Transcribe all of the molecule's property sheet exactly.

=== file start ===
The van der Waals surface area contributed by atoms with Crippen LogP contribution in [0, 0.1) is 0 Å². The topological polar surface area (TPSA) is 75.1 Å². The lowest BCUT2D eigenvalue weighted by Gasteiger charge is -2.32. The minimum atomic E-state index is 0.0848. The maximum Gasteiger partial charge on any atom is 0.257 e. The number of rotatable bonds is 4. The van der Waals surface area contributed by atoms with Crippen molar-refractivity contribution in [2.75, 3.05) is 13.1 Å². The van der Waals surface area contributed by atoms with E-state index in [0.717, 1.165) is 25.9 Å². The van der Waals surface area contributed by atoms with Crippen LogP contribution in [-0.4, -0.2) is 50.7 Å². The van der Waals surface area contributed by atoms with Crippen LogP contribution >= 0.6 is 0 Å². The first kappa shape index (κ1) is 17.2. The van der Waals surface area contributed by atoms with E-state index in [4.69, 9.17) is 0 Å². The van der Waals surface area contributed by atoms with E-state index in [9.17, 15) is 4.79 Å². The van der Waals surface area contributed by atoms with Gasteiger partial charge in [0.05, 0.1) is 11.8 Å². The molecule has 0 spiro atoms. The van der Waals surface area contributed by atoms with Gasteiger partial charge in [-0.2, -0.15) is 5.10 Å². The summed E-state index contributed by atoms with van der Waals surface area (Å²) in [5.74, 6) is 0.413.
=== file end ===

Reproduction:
The van der Waals surface area contributed by atoms with Crippen LogP contribution in [0, 0.1) is 0 Å². The topological polar surface area (TPSA) is 75.1 Å². The lowest BCUT2D eigenvalue weighted by Gasteiger charge is -2.32. The minimum atomic E-state index is 0.0848. The maximum Gasteiger partial charge on any atom is 0.257 e. The number of rotatable bonds is 4. The van der Waals surface area contributed by atoms with Crippen molar-refractivity contribution in [2.75, 3.05) is 13.1 Å². The van der Waals surface area contributed by atoms with E-state index in [0.717, 1.165) is 25.9 Å². The van der Waals surface area contributed by atoms with Crippen LogP contribution in [-0.4, -0.2) is 50.7 Å². The van der Waals surface area contributed by atoms with Crippen LogP contribution >= 0.6 is 0 Å². The first kappa shape index (κ1) is 17.2. The van der Waals surface area contributed by atoms with E-state index in [4.69, 9.17) is 0 Å². The van der Waals surface area contributed by atoms with E-state index in [9.17, 15) is 4.79 Å². The van der Waals surface area contributed by atoms with Gasteiger partial charge in [0.05, 0.1) is 11.8 Å². The molecule has 0 spiro atoms. The van der Waals surface area contributed by atoms with Gasteiger partial charge in [-0.2, -0.15) is 5.10 Å². The summed E-state index contributed by atoms with van der Waals surface area (Å²) in [5.74, 6) is 0.413.